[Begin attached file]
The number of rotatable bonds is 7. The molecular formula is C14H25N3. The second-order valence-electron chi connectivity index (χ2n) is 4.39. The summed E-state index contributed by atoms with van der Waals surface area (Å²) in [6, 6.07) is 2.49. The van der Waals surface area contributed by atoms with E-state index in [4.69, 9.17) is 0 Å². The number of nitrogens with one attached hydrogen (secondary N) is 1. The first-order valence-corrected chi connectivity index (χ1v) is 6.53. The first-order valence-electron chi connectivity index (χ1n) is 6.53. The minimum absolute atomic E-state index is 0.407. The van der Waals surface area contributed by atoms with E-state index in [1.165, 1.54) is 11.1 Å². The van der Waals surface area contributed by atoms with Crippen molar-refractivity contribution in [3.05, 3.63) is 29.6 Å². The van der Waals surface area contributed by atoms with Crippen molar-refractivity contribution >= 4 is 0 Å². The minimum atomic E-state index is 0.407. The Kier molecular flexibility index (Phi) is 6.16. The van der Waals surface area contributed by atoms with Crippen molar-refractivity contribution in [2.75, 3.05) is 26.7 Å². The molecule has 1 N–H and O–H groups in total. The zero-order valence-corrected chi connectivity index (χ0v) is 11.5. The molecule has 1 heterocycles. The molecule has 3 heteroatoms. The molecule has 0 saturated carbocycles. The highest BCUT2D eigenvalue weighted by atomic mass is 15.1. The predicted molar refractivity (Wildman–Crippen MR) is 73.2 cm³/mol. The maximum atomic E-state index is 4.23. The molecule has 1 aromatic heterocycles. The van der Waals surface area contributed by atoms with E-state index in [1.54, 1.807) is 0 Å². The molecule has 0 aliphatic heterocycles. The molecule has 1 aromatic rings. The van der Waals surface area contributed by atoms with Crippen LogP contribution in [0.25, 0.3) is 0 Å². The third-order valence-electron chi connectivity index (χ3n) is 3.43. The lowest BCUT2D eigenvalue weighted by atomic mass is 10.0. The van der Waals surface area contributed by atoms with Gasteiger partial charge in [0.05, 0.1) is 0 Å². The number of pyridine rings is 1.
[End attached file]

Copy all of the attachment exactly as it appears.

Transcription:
The number of rotatable bonds is 7. The molecular formula is C14H25N3. The second-order valence-electron chi connectivity index (χ2n) is 4.39. The summed E-state index contributed by atoms with van der Waals surface area (Å²) in [6, 6.07) is 2.49. The van der Waals surface area contributed by atoms with E-state index in [4.69, 9.17) is 0 Å². The number of nitrogens with one attached hydrogen (secondary N) is 1. The first-order valence-corrected chi connectivity index (χ1v) is 6.53. The first-order valence-electron chi connectivity index (χ1n) is 6.53. The minimum absolute atomic E-state index is 0.407. The van der Waals surface area contributed by atoms with E-state index in [1.165, 1.54) is 11.1 Å². The van der Waals surface area contributed by atoms with Crippen molar-refractivity contribution in [3.05, 3.63) is 29.6 Å². The van der Waals surface area contributed by atoms with Crippen molar-refractivity contribution >= 4 is 0 Å². The minimum atomic E-state index is 0.407. The Kier molecular flexibility index (Phi) is 6.16. The van der Waals surface area contributed by atoms with Crippen molar-refractivity contribution in [2.75, 3.05) is 26.7 Å². The molecule has 1 N–H and O–H groups in total. The zero-order valence-corrected chi connectivity index (χ0v) is 11.5. The molecule has 1 heterocycles. The molecule has 3 heteroatoms. The molecule has 0 saturated carbocycles. The highest BCUT2D eigenvalue weighted by atomic mass is 15.1. The predicted molar refractivity (Wildman–Crippen MR) is 73.2 cm³/mol. The maximum atomic E-state index is 4.23. The molecule has 1 aromatic heterocycles. The van der Waals surface area contributed by atoms with E-state index in [1.54, 1.807) is 0 Å². The molecule has 0 aliphatic heterocycles. The molecule has 1 aromatic rings. The van der Waals surface area contributed by atoms with Crippen LogP contribution in [0.25, 0.3) is 0 Å². The third-order valence-electron chi connectivity index (χ3n) is 3.43. The lowest BCUT2D eigenvalue weighted by atomic mass is 10.0. The van der Waals surface area contributed by atoms with Gasteiger partial charge in [0.05, 0.1) is 0 Å². The number of pyridine rings is 1.